Book chapter (Published version) (275 Kb) - Free access
Other version: http://link.springer.com/10.1007/978-3-319-20571-7_10
The social and solidarity economy: why is it relevant to industrial ecology?
|Published in||Clift, R., Druckman, A. Taking Stock of Industrial Ecology: Springer. 2016, p. 205-227|
|Abstract||How can we design more sustainable industrial and urban systems that reduce environmental impacts while supporting a high quality of life for everyone? What progress has been made towards reducing resource use and waste, and what are the prospects for more resilient, material-efficient economies? What are the environmental and social impacts of global supply chains and how can they be measured and improved? Such questions are at the heart of the emerging discipline of industrial ecology, covered in Taking Stock of Industrial Ecology. Leading authors, researchers and practitioners review how far industrial ecology has developed and current issues and concerns, with illustrations of what the industrial ecology paradigm has achieved in public policy, corporate strategy and industrial practice. It provides an introduction for students coming to industrial ecology and for professionals who wish to understand what industrial ecology can offer, a reference for researchers and practitioners and a source of case studies for teachers.|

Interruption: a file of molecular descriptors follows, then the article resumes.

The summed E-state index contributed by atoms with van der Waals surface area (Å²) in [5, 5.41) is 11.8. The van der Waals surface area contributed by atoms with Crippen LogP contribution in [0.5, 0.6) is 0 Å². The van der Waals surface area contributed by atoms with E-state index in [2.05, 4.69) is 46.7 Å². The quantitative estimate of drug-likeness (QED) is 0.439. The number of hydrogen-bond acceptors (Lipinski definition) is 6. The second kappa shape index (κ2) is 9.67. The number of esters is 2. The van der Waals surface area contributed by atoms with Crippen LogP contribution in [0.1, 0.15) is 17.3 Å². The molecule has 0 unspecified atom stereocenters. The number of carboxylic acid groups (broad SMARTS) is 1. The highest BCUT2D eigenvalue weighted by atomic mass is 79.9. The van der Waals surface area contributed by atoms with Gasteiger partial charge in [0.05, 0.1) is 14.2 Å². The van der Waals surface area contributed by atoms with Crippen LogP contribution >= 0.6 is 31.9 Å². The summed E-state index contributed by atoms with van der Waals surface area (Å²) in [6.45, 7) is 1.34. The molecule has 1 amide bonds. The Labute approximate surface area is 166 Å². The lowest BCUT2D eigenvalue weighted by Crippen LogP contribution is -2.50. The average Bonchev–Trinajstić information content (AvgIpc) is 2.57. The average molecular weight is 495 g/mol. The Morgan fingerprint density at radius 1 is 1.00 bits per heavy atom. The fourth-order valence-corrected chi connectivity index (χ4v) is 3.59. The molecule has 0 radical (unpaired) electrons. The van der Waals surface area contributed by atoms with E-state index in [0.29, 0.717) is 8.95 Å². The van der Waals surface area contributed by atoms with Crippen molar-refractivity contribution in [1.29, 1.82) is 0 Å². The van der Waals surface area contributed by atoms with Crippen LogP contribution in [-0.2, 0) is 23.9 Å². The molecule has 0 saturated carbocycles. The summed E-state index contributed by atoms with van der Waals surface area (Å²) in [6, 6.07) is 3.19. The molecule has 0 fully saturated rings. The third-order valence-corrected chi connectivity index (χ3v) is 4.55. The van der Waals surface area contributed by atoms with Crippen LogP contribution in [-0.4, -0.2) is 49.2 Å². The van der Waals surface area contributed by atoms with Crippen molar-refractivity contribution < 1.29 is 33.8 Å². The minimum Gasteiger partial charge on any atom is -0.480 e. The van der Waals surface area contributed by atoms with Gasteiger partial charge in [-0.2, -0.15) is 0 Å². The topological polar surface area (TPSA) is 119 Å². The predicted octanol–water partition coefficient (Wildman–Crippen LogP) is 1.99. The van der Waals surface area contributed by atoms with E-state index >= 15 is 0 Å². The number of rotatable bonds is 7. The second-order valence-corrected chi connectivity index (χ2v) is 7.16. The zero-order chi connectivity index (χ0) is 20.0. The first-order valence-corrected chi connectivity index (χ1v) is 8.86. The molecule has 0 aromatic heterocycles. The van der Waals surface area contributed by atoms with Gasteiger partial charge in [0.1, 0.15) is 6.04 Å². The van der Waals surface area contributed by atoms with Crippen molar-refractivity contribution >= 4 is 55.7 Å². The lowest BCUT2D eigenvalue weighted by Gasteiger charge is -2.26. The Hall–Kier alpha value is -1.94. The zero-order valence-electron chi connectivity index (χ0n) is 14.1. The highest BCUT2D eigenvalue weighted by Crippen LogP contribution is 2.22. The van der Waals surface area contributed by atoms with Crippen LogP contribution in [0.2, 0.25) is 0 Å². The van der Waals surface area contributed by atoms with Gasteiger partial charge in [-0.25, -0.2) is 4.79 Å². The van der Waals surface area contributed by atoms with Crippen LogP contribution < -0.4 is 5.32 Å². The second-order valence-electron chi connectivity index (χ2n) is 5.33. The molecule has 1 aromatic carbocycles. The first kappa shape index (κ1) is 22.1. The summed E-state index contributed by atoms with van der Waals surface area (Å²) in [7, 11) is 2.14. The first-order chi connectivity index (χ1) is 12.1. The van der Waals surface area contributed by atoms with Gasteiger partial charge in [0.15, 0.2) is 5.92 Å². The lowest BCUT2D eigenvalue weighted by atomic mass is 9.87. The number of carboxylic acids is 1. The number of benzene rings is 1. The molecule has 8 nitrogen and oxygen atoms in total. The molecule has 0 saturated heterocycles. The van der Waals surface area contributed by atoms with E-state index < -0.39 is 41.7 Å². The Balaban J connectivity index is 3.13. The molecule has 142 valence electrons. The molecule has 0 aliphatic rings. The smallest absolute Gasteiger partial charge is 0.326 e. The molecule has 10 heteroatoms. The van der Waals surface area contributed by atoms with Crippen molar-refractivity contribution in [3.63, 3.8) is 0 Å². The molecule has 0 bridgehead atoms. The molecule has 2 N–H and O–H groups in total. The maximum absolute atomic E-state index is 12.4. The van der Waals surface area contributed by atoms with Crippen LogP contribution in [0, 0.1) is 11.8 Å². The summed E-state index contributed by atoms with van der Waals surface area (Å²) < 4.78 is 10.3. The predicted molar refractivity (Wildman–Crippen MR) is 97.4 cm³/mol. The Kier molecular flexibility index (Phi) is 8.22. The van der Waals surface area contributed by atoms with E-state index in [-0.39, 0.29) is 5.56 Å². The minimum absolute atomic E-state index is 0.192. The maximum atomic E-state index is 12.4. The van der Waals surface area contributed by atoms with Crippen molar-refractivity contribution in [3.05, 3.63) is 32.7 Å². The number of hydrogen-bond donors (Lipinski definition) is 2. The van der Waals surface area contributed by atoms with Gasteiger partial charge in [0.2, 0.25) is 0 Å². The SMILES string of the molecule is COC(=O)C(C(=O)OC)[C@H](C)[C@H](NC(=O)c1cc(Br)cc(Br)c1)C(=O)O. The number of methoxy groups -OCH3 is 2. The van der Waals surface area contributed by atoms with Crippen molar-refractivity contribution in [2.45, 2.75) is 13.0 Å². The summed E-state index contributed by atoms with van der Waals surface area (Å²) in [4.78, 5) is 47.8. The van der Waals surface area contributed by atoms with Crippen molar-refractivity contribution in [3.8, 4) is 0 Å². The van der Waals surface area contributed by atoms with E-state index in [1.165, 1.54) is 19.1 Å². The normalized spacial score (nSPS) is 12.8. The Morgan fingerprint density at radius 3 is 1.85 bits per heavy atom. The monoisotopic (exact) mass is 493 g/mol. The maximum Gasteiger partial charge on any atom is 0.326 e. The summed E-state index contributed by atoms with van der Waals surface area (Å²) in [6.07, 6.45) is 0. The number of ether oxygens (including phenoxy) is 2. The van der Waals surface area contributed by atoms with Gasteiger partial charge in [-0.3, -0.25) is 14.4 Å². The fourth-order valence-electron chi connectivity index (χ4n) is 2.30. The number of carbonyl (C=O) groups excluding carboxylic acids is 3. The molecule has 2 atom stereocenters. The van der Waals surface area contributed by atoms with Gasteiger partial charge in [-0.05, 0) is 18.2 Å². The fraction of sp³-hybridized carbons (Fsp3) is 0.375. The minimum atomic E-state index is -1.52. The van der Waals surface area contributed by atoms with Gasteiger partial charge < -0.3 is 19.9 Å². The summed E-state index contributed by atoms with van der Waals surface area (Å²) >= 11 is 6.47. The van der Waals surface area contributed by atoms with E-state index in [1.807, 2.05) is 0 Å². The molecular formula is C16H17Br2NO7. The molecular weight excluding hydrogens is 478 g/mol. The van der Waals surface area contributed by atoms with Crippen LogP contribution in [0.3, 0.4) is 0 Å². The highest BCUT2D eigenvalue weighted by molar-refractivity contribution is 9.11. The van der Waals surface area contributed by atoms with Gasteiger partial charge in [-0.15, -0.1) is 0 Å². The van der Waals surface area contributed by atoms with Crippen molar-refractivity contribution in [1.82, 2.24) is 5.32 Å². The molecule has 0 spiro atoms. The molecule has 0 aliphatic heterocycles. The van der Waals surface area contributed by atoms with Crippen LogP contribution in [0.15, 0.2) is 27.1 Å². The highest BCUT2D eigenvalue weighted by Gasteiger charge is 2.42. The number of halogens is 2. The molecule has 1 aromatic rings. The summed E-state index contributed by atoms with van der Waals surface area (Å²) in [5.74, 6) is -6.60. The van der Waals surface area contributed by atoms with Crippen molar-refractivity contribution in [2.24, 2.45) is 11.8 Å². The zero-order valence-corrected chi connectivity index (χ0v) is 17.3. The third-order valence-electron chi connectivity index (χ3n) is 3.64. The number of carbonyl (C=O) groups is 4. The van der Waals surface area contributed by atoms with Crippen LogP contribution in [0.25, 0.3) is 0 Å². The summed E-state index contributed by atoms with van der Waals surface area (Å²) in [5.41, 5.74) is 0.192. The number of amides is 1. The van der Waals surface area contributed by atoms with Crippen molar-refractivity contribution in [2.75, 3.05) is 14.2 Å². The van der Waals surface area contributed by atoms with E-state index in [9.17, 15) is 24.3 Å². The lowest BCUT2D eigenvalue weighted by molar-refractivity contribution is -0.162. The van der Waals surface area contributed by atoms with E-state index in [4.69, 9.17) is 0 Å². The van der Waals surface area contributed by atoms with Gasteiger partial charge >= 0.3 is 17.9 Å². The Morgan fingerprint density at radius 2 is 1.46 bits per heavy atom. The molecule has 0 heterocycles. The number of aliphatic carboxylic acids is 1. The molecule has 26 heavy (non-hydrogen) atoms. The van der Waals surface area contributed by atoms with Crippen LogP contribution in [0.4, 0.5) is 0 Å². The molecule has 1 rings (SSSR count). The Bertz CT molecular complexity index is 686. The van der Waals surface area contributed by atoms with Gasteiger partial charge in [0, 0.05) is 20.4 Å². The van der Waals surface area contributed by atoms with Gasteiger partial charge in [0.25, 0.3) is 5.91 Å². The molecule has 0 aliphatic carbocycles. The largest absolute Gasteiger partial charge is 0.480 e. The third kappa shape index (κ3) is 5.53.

|SAHAKIAN, Marlyne. The social and solidarity economy: why is it relevant to industrial ecology?. In: Clift, R., Druckman, A. (Ed.). Taking Stock of Industrial Ecology. [s.l.] : Springer, 2016. p. 205-227. https://archive-ouverte.unige.ch/unige:99836|